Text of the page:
JOAN RICE's memoirs, published in 2006 as Sand in My Shoes: Wartime Diaries of a WAAF, are not as well-known as Ranfurly's, but they still sound quite entertaining, despite the fact that her offspring is undoubtedly better-known than she is. She is the mother of Tim Rice, the lyricist known for his work on such modestly successful stage shows as Jesus Christ Superstar, Evita, Chess, and The Lion King.
Irish novelist and memoirist KATHLEEN COYLE seems to have led a fascinating life. In The Magical Realm (1943), Coyle recalls her childhood in rural Ireland with an alcoholic father (who eventually died in an asylum). She was married young and had two children, but divorced after only four years, after which she became involved in the suffrage movement and—her literary career under way—became friends with James and Nora Joyce. In 1937, she emigrated with her children to the U.S. In the 1990s, Wolfhound Press in Dublin reprinted The Magical Realm along with another of Coyle's books, A Flock of Birds (1930), which I've seen described as a memoir and as a novel. Perhaps an autobiographical novel?
LAVINIA DERWENT published only one novel during the years covered by my Overwhelming List—an obscure little romance novel called Dinner of Herbs (1950). But she was far better known for other work. In the 1940s, she created radio stories about Tammy Troot, "a lovable if slightly conceited young trout," which according to ODNB became a household name in Scotland. Later, she published two series of children's books—a 13 book series about MacPherson, an errand boy in Glasgow, and a 4 volume cycle about a Hebridean crofter's son who can talk to seals. But she is now probably best remembered for her series of memoirs about her youth in Scotland, beginning with A Breath of Border Air (1975) and continuing through six more volumes to 1988. Have any of you read any of Derwent's work?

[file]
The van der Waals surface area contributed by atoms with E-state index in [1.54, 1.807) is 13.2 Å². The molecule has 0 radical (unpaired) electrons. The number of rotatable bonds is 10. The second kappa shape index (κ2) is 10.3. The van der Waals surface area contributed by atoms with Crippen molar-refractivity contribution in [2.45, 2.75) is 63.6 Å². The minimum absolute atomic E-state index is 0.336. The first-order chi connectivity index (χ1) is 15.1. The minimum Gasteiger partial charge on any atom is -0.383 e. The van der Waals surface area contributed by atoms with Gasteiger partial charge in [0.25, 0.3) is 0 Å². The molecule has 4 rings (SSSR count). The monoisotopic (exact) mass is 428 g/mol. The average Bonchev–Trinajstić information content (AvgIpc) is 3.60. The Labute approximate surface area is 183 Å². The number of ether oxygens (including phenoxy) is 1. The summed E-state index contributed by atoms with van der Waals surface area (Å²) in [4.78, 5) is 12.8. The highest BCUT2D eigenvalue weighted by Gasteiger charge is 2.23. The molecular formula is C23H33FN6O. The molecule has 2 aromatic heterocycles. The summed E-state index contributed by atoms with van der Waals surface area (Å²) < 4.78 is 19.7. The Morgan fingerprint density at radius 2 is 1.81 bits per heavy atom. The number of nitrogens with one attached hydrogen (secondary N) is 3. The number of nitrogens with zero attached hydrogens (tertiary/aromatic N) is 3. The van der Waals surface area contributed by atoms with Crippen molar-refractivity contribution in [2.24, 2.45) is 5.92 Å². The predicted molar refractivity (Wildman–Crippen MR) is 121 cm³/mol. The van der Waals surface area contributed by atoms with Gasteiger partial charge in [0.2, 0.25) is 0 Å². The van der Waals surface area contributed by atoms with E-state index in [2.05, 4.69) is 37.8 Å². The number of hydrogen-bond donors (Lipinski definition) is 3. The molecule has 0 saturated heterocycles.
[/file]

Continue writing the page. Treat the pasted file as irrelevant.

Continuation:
By contrast, NAN FAIRBROTHER is remembered today as an expert on land use and landscape architecture (her book New Lives, New Landscapes (1970) is still important and influential), but naturally I find her good-humored memoirs of country life more intriguing. The first, Children in the House (1954, published in the U.S. as An English Year), focuses on her experiences during World War II, evacuating with her two sons from London to a house in the Buckinghamshire countryside and living there while her husband was in the RAF. The Cheerful Day (1960), which is available in the U.S. from the Hathi Trust, details the family's return to London, while The House (1965, published in the U.S. as A House in the Country) is about their experiences building a country house. Anyone read any of these?
And finally, there's WINIFRED FORTESQUE, whose seven memoirs of her life in Provence from the 1930s until after World War II sound quite intriguing. The first, Perfume from Provence (1935), sounds lighthearted, but later volumes include the death of her husband and her adventures during the war. Trampled Lilies (1941) is the volume which deals with her wartime experiences, including having French Army officers billeted on her and her eventual journey across country to flee the Nazis on one of the last ships out of France. Happily, that volume is also available from Hathi Trust, at least in the U.S. Beauty for Ashes (1948) recalls the dark days of the war after her arrival back in England and finally her return to the house in Provence, while Laughter in Provence (1950) describes the challenges of postwar life. Credit where credit is due: everything I know about these books so far comes from this site, where you can learn much more about Fortesque and her books.
I can gleefully say that I intend to get around to sampling each of these authors' works and reporting on them here. Of course, exactly when I will is a bit more up in the air…